I want to share with you my journey into teaching. An honest version of this journey because in this career you will face different challenges to any other career you undertake. Never doubt however that this is the best undertaking you will ever have.
My name’s Pran and I’m currently a leader in an Inner London academy. The son of two immigrant parents, one from the West Indian state of Gujrat and the other hailing from the Kenyan capital Nairobi.
After graduating from the University of Birmingham with a Bachelor of Science in Physics, I flittered from a variety of career options until, by chance, I ended up supporting in a secondary school for a day. At this point for me, it clicked. I’m changing lives and getting paid for it, does it get any better than this?
Born in a typically British Asian household I was always pushed to excel; be successful in every aspect of my life from academia to career. The day I told my father I wanted to be a school teacher, he looked down, disappointed. I’m pretty sure he cursed under his breath in Gujrati. “Why have you worked so hard? Don’t you want to be a REAL success?” he asked.
Real success in our household, like many BAME, would experience, meant careers of high money and status. My response at the time was that I just wanted to make a difference and cause ripples of good karma in the world (I thought I’d sweeten him up with a bit of our culture).
Undeterred I went to a secondary state school in Wolverhampton for my teacher training. This was hands down the best experience of my twenties. It felt like I was bettering the community that raised me.
During my NQT year on our food shopping trips in our local town centre, week after week I was greeted with “Sir! Sir!” This was the moment my father recognised the value of what I do; when he finally told me how proud he was and saw that my success wouldn’t be measured in just money, but in the commodity of deeds.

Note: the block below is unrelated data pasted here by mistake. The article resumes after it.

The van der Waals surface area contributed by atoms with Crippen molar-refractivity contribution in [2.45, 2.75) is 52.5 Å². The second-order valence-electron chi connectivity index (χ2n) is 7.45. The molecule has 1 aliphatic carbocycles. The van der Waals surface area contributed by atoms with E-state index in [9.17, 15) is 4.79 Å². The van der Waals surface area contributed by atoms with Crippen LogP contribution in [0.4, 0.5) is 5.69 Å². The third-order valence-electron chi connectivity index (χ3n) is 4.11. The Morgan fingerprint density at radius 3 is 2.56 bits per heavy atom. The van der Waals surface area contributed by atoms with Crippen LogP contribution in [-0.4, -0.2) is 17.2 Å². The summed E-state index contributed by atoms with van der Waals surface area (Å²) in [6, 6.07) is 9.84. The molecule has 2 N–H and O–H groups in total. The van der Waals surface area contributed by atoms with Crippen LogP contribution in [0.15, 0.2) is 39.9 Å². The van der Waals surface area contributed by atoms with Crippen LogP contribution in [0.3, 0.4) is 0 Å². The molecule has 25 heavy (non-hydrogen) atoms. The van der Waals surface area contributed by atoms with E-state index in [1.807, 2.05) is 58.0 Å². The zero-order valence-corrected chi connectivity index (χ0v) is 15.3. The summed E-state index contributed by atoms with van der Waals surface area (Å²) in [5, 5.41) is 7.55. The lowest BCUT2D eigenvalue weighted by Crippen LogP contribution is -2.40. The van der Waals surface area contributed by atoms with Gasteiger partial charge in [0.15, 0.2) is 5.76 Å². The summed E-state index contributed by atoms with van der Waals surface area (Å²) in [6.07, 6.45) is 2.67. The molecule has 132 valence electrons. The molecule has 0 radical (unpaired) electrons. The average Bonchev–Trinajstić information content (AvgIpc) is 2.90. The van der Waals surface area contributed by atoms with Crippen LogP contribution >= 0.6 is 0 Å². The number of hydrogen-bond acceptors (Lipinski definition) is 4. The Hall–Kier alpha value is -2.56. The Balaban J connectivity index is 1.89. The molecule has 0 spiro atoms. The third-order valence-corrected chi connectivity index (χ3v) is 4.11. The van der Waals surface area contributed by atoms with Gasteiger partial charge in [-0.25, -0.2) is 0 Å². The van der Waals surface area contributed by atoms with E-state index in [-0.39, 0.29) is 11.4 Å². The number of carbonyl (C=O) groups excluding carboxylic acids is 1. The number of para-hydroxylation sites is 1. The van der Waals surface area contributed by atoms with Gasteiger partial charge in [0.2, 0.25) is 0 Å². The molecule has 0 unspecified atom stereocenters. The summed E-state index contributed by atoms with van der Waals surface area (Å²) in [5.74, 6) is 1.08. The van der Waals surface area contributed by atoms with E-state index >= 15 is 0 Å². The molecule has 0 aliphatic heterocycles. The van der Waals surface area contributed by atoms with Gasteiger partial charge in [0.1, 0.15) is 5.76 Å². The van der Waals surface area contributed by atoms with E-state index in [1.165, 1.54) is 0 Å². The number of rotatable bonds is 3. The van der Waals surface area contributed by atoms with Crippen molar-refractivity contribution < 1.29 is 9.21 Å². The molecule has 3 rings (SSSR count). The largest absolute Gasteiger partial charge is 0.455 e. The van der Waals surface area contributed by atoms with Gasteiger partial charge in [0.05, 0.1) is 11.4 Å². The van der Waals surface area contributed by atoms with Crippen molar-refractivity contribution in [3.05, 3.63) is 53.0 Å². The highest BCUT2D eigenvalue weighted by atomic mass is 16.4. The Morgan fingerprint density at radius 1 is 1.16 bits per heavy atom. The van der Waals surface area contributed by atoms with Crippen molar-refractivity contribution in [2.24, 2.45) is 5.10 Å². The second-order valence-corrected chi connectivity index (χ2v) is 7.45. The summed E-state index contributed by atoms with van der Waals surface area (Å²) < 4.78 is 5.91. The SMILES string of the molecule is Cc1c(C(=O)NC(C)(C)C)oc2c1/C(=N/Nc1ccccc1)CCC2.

This is my core purpose. The reason I teach is to serve the pupils in my care; to give them the best possible start in life regardless of their background. This I have taken with me to every lesson in every classroom I have ever taught in. When you choose to teach, choose your core purpose and it will serve you well through the years of your career.
Teaching has taken me to three continents and now to the hustle and bustle of the capital. I have given students a taste of culture similar in some cases but very different from the stereotypes in others. I am the purveyor of so much more than a curriculum. More than this I would say teaching has taken me to back to myself, my true calling and a place I call home.
In recent years I have developed myself as an educational leader to extend my impact on pupils to outside my classroom and outside my school. Last year I achieved my NPQSL (National Professional Qualification in Senior Leadership) with a focus on Teaching and Learning coaching.
My focus is about impacting on as many teachers’ practice as I can, then, in turn, this will impact on as many pupils as possible. My ultimate aim is to lead a school and propagate my vision to teachers and pupils alike.
To get there I will continue to use those sources of support that have taken me to this point now. One of these has been #BAMEed network. There is currently inequity between ratios of BAME pupil to BAME teachers and senior leaders. As such the support of others to engage more BAME into the profession is as important as the support to keep them positively progressing.
I work with the BAMEed network to ensure our diverse communities are represented as a substantive part of the education workforce for teachers and leaders in education. Fundamentally it’s about making school leadership reflect the communities they serve and letting our students see the leaders they want to be.
When you decide to join us in this fantastic career then do join our network. That is ALL of you, all the colours of the rainbow including you, wonderful allies. Diversity benefits us all.
This is part of a blog I wrote for UCAS earlier this year.